All of Lucky Santangelo books are high paced and full of action, but in Book Four, Lucky's Revenge, Collins takes one step further into the realm of uAll of Lucky Santangelo books are high paced and full of action, but in Book Four, Lucky's Revenge, Collins takes one step further into the realm of unbelievable. The storyline is still terrific though, and it's great reading nonetheless.
The Bonnatti family is after Lucky again. This time, Santino Bonnatti's wife Donatella is out for revenge for her husband's death, and she blames Lucky! After moving quickly behind the scenes to take Lucky's beloved Panther Studios from her, we also learn that Donatella also has something to do with Lennie's death.
Lucky, being Lucky, can not let it go. She is out for revenge, and she'll stop at nothing until she avenges Lenny's death and gets her studio back!...more
I'm a huge Nasty Gal fan; I've been ordering from them since 2010 because they are one of the few North American clothing retailers that will ship toI'm a huge Nasty Gal fan; I've been ordering from them since 2010 because they are one of the few North American clothing retailers that will ship to Taiwan.
When I heard that Sophie Amoruso, the woman who started Nasty Gal and built it into the empire it is today, had written a book about being a girlboss, I thought I'd give it a try. I've been on a biography kick lately, and I figured she'd have something good to say, especially since I'm a woman in business and her story is one of those bootstraps to riches success stories.
There is no denying that Amoruso has accomplished a lot. She is obviously a hard worker that doesn't take no for an answer. I admire her spunk and her determination to succeed, but her writing style just doesn't do it for me. I know she was trying to go for a girl empowerment style of book, but she came off as sounding like a condescending know-it-all. I wonder if this is her persona in real life or if her writing style had more to do with her editor. In either case, it's super annoying, and I couldn't help rolling my eyes a couple of times.
I know what she'd say to that though! She say that you shouldn't care what people think about you, which is arguably one of the best lessons she has to offer in her book.
"No matter where you are in life, you'll save a lot of time by not worrying too much about what other people think about you. The earlier in your life that you can learn that, the easier the rest of it will be.”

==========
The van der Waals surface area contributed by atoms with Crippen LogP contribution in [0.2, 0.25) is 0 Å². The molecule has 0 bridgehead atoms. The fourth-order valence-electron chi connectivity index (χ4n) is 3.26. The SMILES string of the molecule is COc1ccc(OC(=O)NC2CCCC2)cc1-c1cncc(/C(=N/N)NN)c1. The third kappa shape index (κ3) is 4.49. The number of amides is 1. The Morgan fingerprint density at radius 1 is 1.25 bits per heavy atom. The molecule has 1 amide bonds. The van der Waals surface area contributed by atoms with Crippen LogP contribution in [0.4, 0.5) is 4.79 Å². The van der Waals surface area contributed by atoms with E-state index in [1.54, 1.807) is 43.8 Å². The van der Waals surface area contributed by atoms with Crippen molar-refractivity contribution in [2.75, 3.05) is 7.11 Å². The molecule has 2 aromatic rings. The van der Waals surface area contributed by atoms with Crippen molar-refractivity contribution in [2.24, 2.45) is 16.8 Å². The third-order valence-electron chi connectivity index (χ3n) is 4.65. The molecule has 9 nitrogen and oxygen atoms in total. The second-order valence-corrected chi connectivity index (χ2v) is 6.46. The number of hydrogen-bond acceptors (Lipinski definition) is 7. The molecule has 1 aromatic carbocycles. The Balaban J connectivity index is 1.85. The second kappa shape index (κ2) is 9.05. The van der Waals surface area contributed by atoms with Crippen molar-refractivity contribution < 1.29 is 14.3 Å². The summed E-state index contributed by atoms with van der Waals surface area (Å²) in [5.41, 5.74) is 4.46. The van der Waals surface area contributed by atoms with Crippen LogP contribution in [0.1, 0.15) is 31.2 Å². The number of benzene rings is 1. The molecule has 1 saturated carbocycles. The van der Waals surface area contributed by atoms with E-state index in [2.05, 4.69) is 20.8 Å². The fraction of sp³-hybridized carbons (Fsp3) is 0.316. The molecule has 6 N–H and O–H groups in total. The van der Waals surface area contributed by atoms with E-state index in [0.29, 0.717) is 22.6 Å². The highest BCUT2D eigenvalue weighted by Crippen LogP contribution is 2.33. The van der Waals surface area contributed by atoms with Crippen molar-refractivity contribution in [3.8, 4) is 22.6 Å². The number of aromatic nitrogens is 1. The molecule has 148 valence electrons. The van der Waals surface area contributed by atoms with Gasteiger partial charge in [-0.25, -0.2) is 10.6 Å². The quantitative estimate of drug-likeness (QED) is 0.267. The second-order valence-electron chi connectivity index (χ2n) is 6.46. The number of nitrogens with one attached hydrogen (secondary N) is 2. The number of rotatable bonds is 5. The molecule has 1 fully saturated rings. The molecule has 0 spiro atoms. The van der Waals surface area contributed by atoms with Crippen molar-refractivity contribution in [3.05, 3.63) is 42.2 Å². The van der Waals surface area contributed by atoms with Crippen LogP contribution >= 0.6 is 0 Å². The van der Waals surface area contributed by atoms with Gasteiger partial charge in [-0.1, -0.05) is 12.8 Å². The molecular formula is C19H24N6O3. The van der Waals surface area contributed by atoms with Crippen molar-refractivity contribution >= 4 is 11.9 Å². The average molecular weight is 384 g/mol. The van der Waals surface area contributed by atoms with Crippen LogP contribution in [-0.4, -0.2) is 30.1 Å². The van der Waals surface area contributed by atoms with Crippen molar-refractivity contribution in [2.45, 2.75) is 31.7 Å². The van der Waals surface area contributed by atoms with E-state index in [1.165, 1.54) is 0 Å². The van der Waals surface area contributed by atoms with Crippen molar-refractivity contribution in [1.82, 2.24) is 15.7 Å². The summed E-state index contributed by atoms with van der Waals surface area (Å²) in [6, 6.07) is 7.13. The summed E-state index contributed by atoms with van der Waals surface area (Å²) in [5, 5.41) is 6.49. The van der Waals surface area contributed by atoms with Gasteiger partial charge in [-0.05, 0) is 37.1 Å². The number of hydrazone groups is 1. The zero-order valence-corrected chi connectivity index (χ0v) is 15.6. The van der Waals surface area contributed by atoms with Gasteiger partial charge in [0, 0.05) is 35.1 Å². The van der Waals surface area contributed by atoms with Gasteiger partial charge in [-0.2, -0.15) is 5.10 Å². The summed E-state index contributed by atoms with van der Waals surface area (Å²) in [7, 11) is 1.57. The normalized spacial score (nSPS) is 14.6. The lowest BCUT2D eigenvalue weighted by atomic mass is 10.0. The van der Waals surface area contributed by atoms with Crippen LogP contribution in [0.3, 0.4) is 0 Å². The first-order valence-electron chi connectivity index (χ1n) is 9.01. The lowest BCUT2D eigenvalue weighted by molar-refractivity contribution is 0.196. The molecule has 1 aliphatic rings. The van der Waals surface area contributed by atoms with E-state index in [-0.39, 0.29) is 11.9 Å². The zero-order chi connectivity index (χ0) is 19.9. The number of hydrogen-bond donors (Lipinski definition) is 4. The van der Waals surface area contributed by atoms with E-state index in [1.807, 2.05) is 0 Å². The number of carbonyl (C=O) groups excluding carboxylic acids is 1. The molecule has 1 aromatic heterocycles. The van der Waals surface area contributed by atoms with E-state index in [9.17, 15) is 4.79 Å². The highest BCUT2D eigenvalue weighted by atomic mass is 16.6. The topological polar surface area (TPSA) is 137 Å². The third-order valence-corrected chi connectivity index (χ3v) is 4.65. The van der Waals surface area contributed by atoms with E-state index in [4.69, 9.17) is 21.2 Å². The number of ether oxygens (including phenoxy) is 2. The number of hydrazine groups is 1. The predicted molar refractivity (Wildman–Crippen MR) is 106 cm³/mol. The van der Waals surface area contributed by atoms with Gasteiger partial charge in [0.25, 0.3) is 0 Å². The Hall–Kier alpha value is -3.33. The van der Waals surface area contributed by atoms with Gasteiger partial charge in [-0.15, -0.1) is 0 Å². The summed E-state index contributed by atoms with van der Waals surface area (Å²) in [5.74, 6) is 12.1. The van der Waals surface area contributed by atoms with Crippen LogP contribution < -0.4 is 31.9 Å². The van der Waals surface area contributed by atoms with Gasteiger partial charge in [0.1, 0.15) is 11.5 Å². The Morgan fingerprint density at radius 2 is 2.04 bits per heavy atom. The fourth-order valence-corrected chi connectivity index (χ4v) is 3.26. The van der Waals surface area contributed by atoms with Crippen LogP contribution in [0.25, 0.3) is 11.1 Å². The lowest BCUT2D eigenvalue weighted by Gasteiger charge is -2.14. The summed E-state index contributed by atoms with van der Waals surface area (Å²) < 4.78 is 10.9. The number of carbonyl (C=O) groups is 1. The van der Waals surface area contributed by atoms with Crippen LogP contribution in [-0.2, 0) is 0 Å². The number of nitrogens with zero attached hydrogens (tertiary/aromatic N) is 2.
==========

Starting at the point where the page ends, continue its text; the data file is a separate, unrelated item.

I liked the current female success stories that she included as references, especially Christene Barberich's entry as editor-in-chief of Refinery29.com. Amoruso shares some interesting stories about how she got started. I especially liked her story about finally going to an investment meeting, being totally unprepared for it, and coming to the realization that everyone in those meetings respected her, even though she didn't come from a traditional business background. (Neither do I!)
I suppose after reading Sheryl Sandberg's Lean In: Women, Work, and the Will to Lead that I was expecting something more along the lines of a book offering solid business advice and advice on being a woman in a mostly male dominated business world. Amoruso's business anecdotes are offered with a tongue-in-cheek attitude and her #Girlboss hashtag just made me cringe. She reminds me a bit of Lady Gaga trying to gather her minions as Mother Monster. Those kinds of gimmicks just don't fly with me. This book seems like it was written more for her than for her fans.
If you're looking for a business book that tackles the issue of women in business, this is not it. If it's an interesting biography or a rags to riches tale that you're after, than maybe Girlboss is for you.
I didn't know anything about On Beauty when a friend passed this book on to me to read, but I did know the name Zadie Smith, and I've heard great thinI didn't know anything about On Beauty when a friend passed this book on to me to read, but I did know the name Zadie Smith, and I've heard great things about her writing. I really enjoyed this book!